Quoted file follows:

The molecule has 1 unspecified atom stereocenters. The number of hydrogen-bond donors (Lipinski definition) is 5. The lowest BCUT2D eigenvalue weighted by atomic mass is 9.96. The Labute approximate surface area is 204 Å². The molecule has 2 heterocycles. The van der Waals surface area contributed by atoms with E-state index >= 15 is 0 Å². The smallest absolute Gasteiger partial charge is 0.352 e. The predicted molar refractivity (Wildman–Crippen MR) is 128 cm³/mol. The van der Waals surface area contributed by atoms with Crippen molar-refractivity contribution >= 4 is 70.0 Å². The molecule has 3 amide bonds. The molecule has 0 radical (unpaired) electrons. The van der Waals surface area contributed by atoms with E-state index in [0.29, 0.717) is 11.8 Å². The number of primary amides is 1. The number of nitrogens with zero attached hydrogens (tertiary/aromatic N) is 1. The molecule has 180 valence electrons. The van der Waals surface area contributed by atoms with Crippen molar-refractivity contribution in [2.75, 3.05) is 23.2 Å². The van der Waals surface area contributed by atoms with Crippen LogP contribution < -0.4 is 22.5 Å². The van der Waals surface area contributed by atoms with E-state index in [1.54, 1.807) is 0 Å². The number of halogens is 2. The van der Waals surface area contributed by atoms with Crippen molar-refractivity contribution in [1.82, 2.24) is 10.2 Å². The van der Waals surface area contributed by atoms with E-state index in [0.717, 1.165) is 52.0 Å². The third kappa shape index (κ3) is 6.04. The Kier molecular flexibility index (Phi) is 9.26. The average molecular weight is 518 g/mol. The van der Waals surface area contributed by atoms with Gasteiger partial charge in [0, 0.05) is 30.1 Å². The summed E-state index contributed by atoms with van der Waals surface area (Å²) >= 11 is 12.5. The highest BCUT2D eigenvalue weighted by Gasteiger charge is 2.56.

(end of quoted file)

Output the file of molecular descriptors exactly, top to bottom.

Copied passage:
The molecule has 1 unspecified atom stereocenters. The number of hydrogen-bond donors (Lipinski definition) is 5. The lowest BCUT2D eigenvalue weighted by atomic mass is 9.96. The Labute approximate surface area is 204 Å². The molecule has 2 heterocycles. The van der Waals surface area contributed by atoms with E-state index >= 15 is 0 Å². The smallest absolute Gasteiger partial charge is 0.352 e. The predicted molar refractivity (Wildman–Crippen MR) is 128 cm³/mol. The van der Waals surface area contributed by atoms with Crippen molar-refractivity contribution >= 4 is 70.0 Å². The molecule has 3 amide bonds. The molecule has 0 radical (unpaired) electrons. The van der Waals surface area contributed by atoms with E-state index in [0.29, 0.717) is 11.8 Å². The number of primary amides is 1. The number of nitrogens with zero attached hydrogens (tertiary/aromatic N) is 1. The molecule has 180 valence electrons. The van der Waals surface area contributed by atoms with Crippen molar-refractivity contribution in [2.75, 3.05) is 23.2 Å². The van der Waals surface area contributed by atoms with Crippen LogP contribution < -0.4 is 22.5 Å². The van der Waals surface area contributed by atoms with E-state index in [1.54, 1.807) is 0 Å². The number of halogens is 2. The van der Waals surface area contributed by atoms with Crippen molar-refractivity contribution in [1.82, 2.24) is 10.2 Å². The van der Waals surface area contributed by atoms with E-state index in [0.717, 1.165) is 52.0 Å². The third kappa shape index (κ3) is 6.04. The Kier molecular flexibility index (Phi) is 9.26. The average molecular weight is 518 g/mol. The van der Waals surface area contributed by atoms with Gasteiger partial charge in [0, 0.05) is 30.1 Å². The summed E-state index contributed by atoms with van der Waals surface area (Å²) >= 11 is 12.5. The highest BCUT2D eigenvalue weighted by Gasteiger charge is 2.56.